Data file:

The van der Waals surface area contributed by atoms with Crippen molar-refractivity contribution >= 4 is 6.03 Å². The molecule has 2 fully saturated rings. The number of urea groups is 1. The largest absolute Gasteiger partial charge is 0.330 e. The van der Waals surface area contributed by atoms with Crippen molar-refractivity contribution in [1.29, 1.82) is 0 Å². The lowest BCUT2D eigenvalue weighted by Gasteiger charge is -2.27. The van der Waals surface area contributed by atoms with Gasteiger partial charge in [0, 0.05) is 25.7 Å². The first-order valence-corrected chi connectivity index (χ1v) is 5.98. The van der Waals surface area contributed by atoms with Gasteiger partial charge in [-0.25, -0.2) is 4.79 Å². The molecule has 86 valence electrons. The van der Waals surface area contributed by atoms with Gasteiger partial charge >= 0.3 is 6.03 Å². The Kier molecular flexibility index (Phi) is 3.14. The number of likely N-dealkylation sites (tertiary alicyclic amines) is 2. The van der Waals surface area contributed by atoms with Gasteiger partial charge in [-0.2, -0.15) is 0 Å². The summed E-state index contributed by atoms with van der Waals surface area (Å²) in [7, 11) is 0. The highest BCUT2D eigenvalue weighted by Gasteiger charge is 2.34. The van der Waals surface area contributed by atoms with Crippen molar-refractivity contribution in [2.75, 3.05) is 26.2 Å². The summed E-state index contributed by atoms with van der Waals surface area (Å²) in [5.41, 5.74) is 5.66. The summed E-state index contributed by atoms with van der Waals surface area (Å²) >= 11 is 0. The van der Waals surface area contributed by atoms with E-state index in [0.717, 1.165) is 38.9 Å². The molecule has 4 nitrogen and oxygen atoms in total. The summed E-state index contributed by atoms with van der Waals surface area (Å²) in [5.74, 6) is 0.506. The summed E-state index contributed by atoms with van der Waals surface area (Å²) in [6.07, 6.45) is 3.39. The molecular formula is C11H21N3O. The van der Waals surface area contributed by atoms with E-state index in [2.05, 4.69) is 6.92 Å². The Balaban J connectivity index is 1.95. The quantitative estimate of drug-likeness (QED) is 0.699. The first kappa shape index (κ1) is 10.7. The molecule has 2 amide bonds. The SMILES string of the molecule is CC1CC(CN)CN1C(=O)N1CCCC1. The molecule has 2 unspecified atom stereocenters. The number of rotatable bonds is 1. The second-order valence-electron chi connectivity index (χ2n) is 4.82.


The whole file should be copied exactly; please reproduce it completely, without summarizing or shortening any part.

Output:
The van der Waals surface area contributed by atoms with Crippen molar-refractivity contribution >= 4 is 6.03 Å². The molecule has 2 fully saturated rings. The number of urea groups is 1. The largest absolute Gasteiger partial charge is 0.330 e. The van der Waals surface area contributed by atoms with Crippen molar-refractivity contribution in [1.29, 1.82) is 0 Å². The lowest BCUT2D eigenvalue weighted by Gasteiger charge is -2.27. The van der Waals surface area contributed by atoms with Gasteiger partial charge in [0, 0.05) is 25.7 Å². The first-order valence-corrected chi connectivity index (χ1v) is 5.98. The van der Waals surface area contributed by atoms with Gasteiger partial charge in [-0.25, -0.2) is 4.79 Å². The molecule has 86 valence electrons. The van der Waals surface area contributed by atoms with Gasteiger partial charge >= 0.3 is 6.03 Å². The Kier molecular flexibility index (Phi) is 3.14. The number of likely N-dealkylation sites (tertiary alicyclic amines) is 2. The van der Waals surface area contributed by atoms with Gasteiger partial charge in [-0.2, -0.15) is 0 Å². The summed E-state index contributed by atoms with van der Waals surface area (Å²) in [7, 11) is 0. The highest BCUT2D eigenvalue weighted by Gasteiger charge is 2.34. The van der Waals surface area contributed by atoms with Crippen molar-refractivity contribution in [2.75, 3.05) is 26.2 Å². The summed E-state index contributed by atoms with van der Waals surface area (Å²) in [5.41, 5.74) is 5.66. The summed E-state index contributed by atoms with van der Waals surface area (Å²) >= 11 is 0. The van der Waals surface area contributed by atoms with E-state index in [0.717, 1.165) is 38.9 Å². The molecule has 4 nitrogen and oxygen atoms in total. The summed E-state index contributed by atoms with van der Waals surface area (Å²) in [5.74, 6) is 0.506. The summed E-state index contributed by atoms with van der Waals surface area (Å²) in [6.07, 6.45) is 3.39. The molecular formula is C11H21N3O. The van der Waals surface area contributed by atoms with E-state index in [2.05, 4.69) is 6.92 Å². The Balaban J connectivity index is 1.95. The quantitative estimate of drug-likeness (QED) is 0.699. The first kappa shape index (κ1) is 10.7. The molecule has 2 amide bonds. The SMILES string of the molecule is CC1CC(CN)CN1C(=O)N1CCCC1. The molecule has 2 unspecified atom stereocenters. The number of rotatable bonds is 1. The second-order valence-electron chi connectivity index (χ2n) is 4.82.